A Concert with Yuval Ron and the Guibord CenterSaturday, October 19th, 2013, 7pm
St. John's Cathedral, Los Angeles, California
Dialogue, Reception & Book SigningMonday, October 21st, 2013, 7pm
USC, Los Angeles, California
On Monday, April 22nd, 2013 in honor of Earth Day, Seven Pilliars and The Abode of the Message co-hosted Sister Miriam MacGillis of Genesis Farm in Bliarstown, New Jersey. This sohbet, or heartful and sacred dialogue, took place in the Seven Pillars offices and included approximately 30 members of the local community.
“The Dragonfly and the Hummingbird,” “Mystcism and Science” and “The Dark Winter Afternoons in Portland”
Several years ago we made a new friend. Pir Zia Inayat-Khan had been reading the writings of William Irwin Thompson, the oracular cultural historian, and invited him to visit. This was in 2007, at the very beginning of Seven Pillars’ life, and it quickly became evident that our work descends from a long lineage of individuals and groups dedicated to the realization of a new planetary culture.
Lynn Margulis, my mother, had a stroke on November 17, 2011 and died five days later in her own bed. The following text is slightly modified from a reading, written for my nieces and nephews, given before scattering her ashes in a private family ceremony at Puffers Pond in Amherst, Massachusetts.
Do we live actually in a dualistic world, a world of matter and spirit, mind and body? To treat matter as separate already makes it so. Matter, as we know it, is the matter of materialism (egotism, dualism). Yet it really didn’t come into being until Descartes divided the world into res cogitans and res extensa, thinking things—minds—thought of as spiritual, and extended things—bodies—thought of as mechanical.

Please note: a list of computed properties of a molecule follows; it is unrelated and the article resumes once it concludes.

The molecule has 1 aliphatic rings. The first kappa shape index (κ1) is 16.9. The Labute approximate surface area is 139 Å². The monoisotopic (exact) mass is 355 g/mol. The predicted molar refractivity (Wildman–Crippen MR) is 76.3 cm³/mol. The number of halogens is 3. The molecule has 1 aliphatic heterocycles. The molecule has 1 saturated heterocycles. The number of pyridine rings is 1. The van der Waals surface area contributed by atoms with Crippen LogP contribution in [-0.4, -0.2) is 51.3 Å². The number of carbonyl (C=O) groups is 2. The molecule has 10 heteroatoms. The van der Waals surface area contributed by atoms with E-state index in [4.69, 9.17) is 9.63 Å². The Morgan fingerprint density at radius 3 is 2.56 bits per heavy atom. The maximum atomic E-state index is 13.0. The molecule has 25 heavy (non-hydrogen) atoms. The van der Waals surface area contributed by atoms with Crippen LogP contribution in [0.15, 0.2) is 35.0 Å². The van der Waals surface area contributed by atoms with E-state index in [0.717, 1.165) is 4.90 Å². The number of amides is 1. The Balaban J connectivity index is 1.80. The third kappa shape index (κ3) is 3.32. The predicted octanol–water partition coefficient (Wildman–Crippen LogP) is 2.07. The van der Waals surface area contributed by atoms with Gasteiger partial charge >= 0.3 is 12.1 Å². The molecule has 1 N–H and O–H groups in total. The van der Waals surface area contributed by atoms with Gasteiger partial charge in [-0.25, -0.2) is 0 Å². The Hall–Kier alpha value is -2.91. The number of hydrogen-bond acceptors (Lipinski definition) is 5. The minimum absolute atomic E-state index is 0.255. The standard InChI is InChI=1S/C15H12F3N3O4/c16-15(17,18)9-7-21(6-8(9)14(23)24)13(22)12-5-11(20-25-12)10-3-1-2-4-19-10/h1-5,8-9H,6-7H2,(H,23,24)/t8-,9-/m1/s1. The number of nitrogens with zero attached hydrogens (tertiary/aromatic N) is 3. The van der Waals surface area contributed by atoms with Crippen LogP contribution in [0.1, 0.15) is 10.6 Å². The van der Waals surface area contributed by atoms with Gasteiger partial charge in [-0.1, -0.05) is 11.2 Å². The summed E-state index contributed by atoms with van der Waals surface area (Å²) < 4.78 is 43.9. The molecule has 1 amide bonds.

When I was living in Toronto in the late sixties and early seventies, I had the good fortune to go to the University of Toronto’s Coach House where Marshall McLuhan performed for one evening a week. I say “performed” because McLuhan was a brilliant aphorist and artistic master of what he called “probes”—a kind of blast-off into outer space that most academics could not manage, and one that gave us a new look back at life on Earth.
Middle Way Buddhism describes a dynamic synergy between its primary pillars of thought: emptiness and compassion. When we understand and experience our deepest, fundamental nature as empty and as interdependent intersections in this vast web of the universe, a natural tendency for compassionate action arises.
With the advent of modern science, the spiritual side of the pre-modern paradigm was cast aside. The cosmology of the great chain of being, our heritage of 5000 years from the ancient Egyptians and Greeks, was broken. The main advantage of the great chain is its vision of the interconnection of all things in the universe, and the intelligence manifest in the evolution and animation of all beings on the great stage of life.
This discussion with the cultural historian Thomas Berry about his cosmological and geologian worldview with philosophy professor Ashok Gangadean was originally published in a slightly longer form in Elixir: A Journal of Consciousness and Conscience no. 2 (Spring 2007). For background on Thomas Berry and his contribution to a New Story about the cosmos, see Mary Evelyn Tucker’s "Thomas Berry, A Profile" Ashok Gangadean is a professor of philosophy at Haverford College.